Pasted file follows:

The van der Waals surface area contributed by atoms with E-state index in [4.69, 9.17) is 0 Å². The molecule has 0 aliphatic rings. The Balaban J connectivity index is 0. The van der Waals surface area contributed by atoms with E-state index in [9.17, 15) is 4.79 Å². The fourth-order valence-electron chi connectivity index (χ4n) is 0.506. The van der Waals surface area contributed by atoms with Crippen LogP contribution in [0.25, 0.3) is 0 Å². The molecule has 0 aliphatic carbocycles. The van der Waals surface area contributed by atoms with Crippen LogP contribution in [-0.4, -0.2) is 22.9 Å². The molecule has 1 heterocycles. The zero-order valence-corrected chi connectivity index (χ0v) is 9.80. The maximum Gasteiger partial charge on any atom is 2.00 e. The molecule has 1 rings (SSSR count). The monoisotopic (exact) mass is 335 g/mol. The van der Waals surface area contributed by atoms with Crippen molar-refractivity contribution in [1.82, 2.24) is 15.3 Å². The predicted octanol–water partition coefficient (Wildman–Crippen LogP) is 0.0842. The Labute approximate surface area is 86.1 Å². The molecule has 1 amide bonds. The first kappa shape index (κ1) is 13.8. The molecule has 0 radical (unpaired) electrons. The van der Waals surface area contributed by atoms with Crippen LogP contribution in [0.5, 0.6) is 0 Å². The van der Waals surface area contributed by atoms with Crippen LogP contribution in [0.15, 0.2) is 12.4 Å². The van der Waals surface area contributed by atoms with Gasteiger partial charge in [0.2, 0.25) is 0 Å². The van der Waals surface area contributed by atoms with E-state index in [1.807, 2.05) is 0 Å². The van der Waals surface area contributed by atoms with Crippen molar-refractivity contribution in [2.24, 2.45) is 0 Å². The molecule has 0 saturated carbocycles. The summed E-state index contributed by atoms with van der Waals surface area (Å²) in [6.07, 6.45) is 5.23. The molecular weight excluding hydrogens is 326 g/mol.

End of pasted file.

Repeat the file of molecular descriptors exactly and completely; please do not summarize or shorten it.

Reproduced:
The van der Waals surface area contributed by atoms with E-state index in [4.69, 9.17) is 0 Å². The molecule has 0 aliphatic rings. The Balaban J connectivity index is 0. The van der Waals surface area contributed by atoms with E-state index in [9.17, 15) is 4.79 Å². The fourth-order valence-electron chi connectivity index (χ4n) is 0.506. The van der Waals surface area contributed by atoms with Crippen LogP contribution in [0.25, 0.3) is 0 Å². The molecule has 0 aliphatic carbocycles. The van der Waals surface area contributed by atoms with Crippen LogP contribution in [-0.4, -0.2) is 22.9 Å². The molecule has 1 heterocycles. The zero-order valence-corrected chi connectivity index (χ0v) is 9.80. The maximum Gasteiger partial charge on any atom is 2.00 e. The molecule has 1 rings (SSSR count). The monoisotopic (exact) mass is 335 g/mol. The van der Waals surface area contributed by atoms with Crippen molar-refractivity contribution in [1.82, 2.24) is 15.3 Å². The predicted octanol–water partition coefficient (Wildman–Crippen LogP) is 0.0842. The Labute approximate surface area is 86.1 Å². The molecule has 1 amide bonds. The first kappa shape index (κ1) is 13.8. The molecule has 0 radical (unpaired) electrons. The van der Waals surface area contributed by atoms with Crippen LogP contribution in [0.5, 0.6) is 0 Å². The van der Waals surface area contributed by atoms with Crippen LogP contribution in [0.15, 0.2) is 12.4 Å². The van der Waals surface area contributed by atoms with Gasteiger partial charge in [0.2, 0.25) is 0 Å². The van der Waals surface area contributed by atoms with E-state index in [1.807, 2.05) is 0 Å². The van der Waals surface area contributed by atoms with Crippen molar-refractivity contribution in [2.24, 2.45) is 0 Å². The molecule has 0 saturated carbocycles. The summed E-state index contributed by atoms with van der Waals surface area (Å²) in [6.07, 6.45) is 5.23. The molecular weight excluding hydrogens is 326 g/mol.